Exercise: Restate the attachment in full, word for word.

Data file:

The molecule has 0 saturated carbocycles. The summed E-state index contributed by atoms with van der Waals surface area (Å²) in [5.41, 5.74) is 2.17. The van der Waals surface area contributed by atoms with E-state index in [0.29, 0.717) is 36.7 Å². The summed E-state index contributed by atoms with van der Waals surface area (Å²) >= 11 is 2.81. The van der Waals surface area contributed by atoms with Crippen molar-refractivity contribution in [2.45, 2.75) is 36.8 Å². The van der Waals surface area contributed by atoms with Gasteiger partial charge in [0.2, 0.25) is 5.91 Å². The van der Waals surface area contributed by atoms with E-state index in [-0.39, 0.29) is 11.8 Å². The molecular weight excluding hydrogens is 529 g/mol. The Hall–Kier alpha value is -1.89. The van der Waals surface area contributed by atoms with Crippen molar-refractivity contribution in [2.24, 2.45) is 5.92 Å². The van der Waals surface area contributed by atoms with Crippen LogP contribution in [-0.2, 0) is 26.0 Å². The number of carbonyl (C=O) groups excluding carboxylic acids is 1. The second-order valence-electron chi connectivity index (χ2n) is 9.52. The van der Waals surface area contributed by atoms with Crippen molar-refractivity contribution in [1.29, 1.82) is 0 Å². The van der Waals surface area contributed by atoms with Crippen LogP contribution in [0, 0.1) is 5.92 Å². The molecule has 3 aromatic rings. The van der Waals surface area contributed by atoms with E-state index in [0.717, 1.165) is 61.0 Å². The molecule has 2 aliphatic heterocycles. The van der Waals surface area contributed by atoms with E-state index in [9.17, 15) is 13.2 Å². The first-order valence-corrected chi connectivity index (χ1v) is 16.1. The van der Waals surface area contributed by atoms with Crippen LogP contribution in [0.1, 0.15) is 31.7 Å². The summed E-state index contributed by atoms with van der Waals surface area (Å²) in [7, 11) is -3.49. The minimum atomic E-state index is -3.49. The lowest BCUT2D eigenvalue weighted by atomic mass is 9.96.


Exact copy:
The molecule has 0 saturated carbocycles. The summed E-state index contributed by atoms with van der Waals surface area (Å²) in [5.41, 5.74) is 2.17. The van der Waals surface area contributed by atoms with E-state index in [0.29, 0.717) is 36.7 Å². The summed E-state index contributed by atoms with van der Waals surface area (Å²) >= 11 is 2.81. The van der Waals surface area contributed by atoms with Crippen molar-refractivity contribution in [2.45, 2.75) is 36.8 Å². The van der Waals surface area contributed by atoms with Gasteiger partial charge in [0.2, 0.25) is 5.91 Å². The van der Waals surface area contributed by atoms with E-state index in [-0.39, 0.29) is 11.8 Å². The molecular weight excluding hydrogens is 529 g/mol. The Hall–Kier alpha value is -1.89. The van der Waals surface area contributed by atoms with Crippen molar-refractivity contribution in [2.24, 2.45) is 5.92 Å². The van der Waals surface area contributed by atoms with Crippen LogP contribution in [-0.2, 0) is 26.0 Å². The number of carbonyl (C=O) groups excluding carboxylic acids is 1. The second-order valence-electron chi connectivity index (χ2n) is 9.52. The van der Waals surface area contributed by atoms with Crippen molar-refractivity contribution in [1.29, 1.82) is 0 Å². The van der Waals surface area contributed by atoms with Crippen LogP contribution in [0, 0.1) is 5.92 Å². The molecule has 3 aromatic rings. The van der Waals surface area contributed by atoms with E-state index in [0.717, 1.165) is 61.0 Å². The molecule has 2 aliphatic heterocycles. The van der Waals surface area contributed by atoms with E-state index in [9.17, 15) is 13.2 Å². The first-order valence-corrected chi connectivity index (χ1v) is 16.1. The van der Waals surface area contributed by atoms with Crippen LogP contribution in [0.1, 0.15) is 31.7 Å². The summed E-state index contributed by atoms with van der Waals surface area (Å²) in [7, 11) is -3.49. The minimum atomic E-state index is -3.49. The lowest BCUT2D eigenvalue weighted by atomic mass is 9.96.